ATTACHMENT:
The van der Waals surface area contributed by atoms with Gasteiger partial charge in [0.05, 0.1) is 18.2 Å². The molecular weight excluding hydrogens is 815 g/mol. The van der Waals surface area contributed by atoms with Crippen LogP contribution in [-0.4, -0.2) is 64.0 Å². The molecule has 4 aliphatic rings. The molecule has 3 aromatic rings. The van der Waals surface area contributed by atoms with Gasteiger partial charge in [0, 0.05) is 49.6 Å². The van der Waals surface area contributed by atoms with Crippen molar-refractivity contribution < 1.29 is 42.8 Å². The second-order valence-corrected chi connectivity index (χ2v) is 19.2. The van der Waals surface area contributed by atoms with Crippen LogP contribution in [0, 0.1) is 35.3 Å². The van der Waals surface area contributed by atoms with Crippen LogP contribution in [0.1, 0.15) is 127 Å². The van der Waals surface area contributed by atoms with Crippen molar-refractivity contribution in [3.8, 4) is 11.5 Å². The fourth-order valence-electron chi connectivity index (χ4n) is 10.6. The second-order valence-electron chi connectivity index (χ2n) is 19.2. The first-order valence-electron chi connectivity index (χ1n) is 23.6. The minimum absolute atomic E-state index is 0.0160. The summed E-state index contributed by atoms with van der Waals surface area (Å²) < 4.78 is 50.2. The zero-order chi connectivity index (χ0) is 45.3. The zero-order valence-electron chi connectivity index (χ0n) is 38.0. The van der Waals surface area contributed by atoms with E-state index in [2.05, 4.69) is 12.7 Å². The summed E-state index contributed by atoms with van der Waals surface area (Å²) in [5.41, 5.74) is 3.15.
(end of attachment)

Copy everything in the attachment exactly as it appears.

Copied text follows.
The van der Waals surface area contributed by atoms with Gasteiger partial charge in [0.05, 0.1) is 18.2 Å². The molecular weight excluding hydrogens is 815 g/mol. The van der Waals surface area contributed by atoms with Crippen LogP contribution in [-0.4, -0.2) is 64.0 Å². The molecule has 4 aliphatic rings. The molecule has 3 aromatic rings. The van der Waals surface area contributed by atoms with Gasteiger partial charge in [0, 0.05) is 49.6 Å². The van der Waals surface area contributed by atoms with Crippen molar-refractivity contribution < 1.29 is 42.8 Å². The second-order valence-corrected chi connectivity index (χ2v) is 19.2. The van der Waals surface area contributed by atoms with Crippen LogP contribution in [0, 0.1) is 35.3 Å². The van der Waals surface area contributed by atoms with Crippen LogP contribution in [0.1, 0.15) is 127 Å². The van der Waals surface area contributed by atoms with Crippen molar-refractivity contribution in [3.8, 4) is 11.5 Å². The fourth-order valence-electron chi connectivity index (χ4n) is 10.6. The second-order valence-electron chi connectivity index (χ2n) is 19.2. The first-order valence-electron chi connectivity index (χ1n) is 23.6. The minimum absolute atomic E-state index is 0.0160. The summed E-state index contributed by atoms with van der Waals surface area (Å²) < 4.78 is 50.2. The zero-order chi connectivity index (χ0) is 45.3. The zero-order valence-electron chi connectivity index (χ0n) is 38.0. The van der Waals surface area contributed by atoms with E-state index in [2.05, 4.69) is 12.7 Å². The summed E-state index contributed by atoms with van der Waals surface area (Å²) in [5.41, 5.74) is 3.15.